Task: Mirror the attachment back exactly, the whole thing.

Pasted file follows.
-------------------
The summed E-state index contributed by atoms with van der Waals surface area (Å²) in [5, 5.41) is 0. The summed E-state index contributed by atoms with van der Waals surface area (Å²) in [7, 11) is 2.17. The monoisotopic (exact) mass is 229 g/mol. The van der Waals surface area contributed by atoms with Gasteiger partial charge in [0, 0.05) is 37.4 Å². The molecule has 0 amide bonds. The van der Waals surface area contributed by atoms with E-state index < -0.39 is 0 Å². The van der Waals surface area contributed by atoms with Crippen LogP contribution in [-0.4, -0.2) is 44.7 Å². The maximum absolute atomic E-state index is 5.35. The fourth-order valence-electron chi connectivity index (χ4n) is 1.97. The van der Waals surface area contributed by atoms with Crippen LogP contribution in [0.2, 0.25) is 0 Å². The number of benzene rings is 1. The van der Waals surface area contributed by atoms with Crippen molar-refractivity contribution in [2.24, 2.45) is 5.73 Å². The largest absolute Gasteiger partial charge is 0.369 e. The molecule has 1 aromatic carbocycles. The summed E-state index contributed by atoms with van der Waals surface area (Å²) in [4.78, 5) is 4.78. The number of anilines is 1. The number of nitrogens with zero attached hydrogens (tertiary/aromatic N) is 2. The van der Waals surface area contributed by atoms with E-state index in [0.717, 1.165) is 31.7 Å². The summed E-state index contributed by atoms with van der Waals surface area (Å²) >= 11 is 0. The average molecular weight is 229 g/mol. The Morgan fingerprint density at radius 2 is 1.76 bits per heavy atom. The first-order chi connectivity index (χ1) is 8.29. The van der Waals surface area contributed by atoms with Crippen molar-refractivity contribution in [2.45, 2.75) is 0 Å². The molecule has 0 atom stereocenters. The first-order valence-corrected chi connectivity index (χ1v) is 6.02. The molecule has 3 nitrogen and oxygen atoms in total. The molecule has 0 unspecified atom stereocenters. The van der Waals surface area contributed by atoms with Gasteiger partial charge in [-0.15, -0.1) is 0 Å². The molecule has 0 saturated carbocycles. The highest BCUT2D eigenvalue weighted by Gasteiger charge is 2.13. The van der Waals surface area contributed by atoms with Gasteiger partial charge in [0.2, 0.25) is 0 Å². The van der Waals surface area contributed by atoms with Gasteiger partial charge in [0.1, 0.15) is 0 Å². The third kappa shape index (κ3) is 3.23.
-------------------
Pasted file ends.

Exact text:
The summed E-state index contributed by atoms with van der Waals surface area (Å²) in [5, 5.41) is 0. The summed E-state index contributed by atoms with van der Waals surface area (Å²) in [7, 11) is 2.17. The monoisotopic (exact) mass is 229 g/mol. The van der Waals surface area contributed by atoms with Gasteiger partial charge in [0, 0.05) is 37.4 Å². The molecule has 0 amide bonds. The van der Waals surface area contributed by atoms with E-state index < -0.39 is 0 Å². The van der Waals surface area contributed by atoms with Crippen LogP contribution in [-0.4, -0.2) is 44.7 Å². The maximum absolute atomic E-state index is 5.35. The fourth-order valence-electron chi connectivity index (χ4n) is 1.97. The van der Waals surface area contributed by atoms with Crippen LogP contribution in [0.2, 0.25) is 0 Å². The number of benzene rings is 1. The van der Waals surface area contributed by atoms with Crippen molar-refractivity contribution in [2.24, 2.45) is 5.73 Å². The largest absolute Gasteiger partial charge is 0.369 e. The molecule has 1 aromatic carbocycles. The summed E-state index contributed by atoms with van der Waals surface area (Å²) in [4.78, 5) is 4.78. The number of anilines is 1. The number of nitrogens with zero attached hydrogens (tertiary/aromatic N) is 2. The van der Waals surface area contributed by atoms with E-state index in [0.717, 1.165) is 31.7 Å². The summed E-state index contributed by atoms with van der Waals surface area (Å²) >= 11 is 0. The average molecular weight is 229 g/mol. The Morgan fingerprint density at radius 2 is 1.76 bits per heavy atom. The first-order chi connectivity index (χ1) is 8.29. The van der Waals surface area contributed by atoms with Crippen molar-refractivity contribution in [2.45, 2.75) is 0 Å². The molecule has 0 atom stereocenters. The first-order valence-corrected chi connectivity index (χ1v) is 6.02. The molecule has 3 nitrogen and oxygen atoms in total. The molecule has 0 unspecified atom stereocenters. The van der Waals surface area contributed by atoms with Gasteiger partial charge in [-0.15, -0.1) is 0 Å². The molecule has 0 saturated carbocycles. The highest BCUT2D eigenvalue weighted by Gasteiger charge is 2.13. The van der Waals surface area contributed by atoms with Gasteiger partial charge in [0.2, 0.25) is 0 Å². The van der Waals surface area contributed by atoms with Gasteiger partial charge in [0.1, 0.15) is 0 Å². The third kappa shape index (κ3) is 3.23.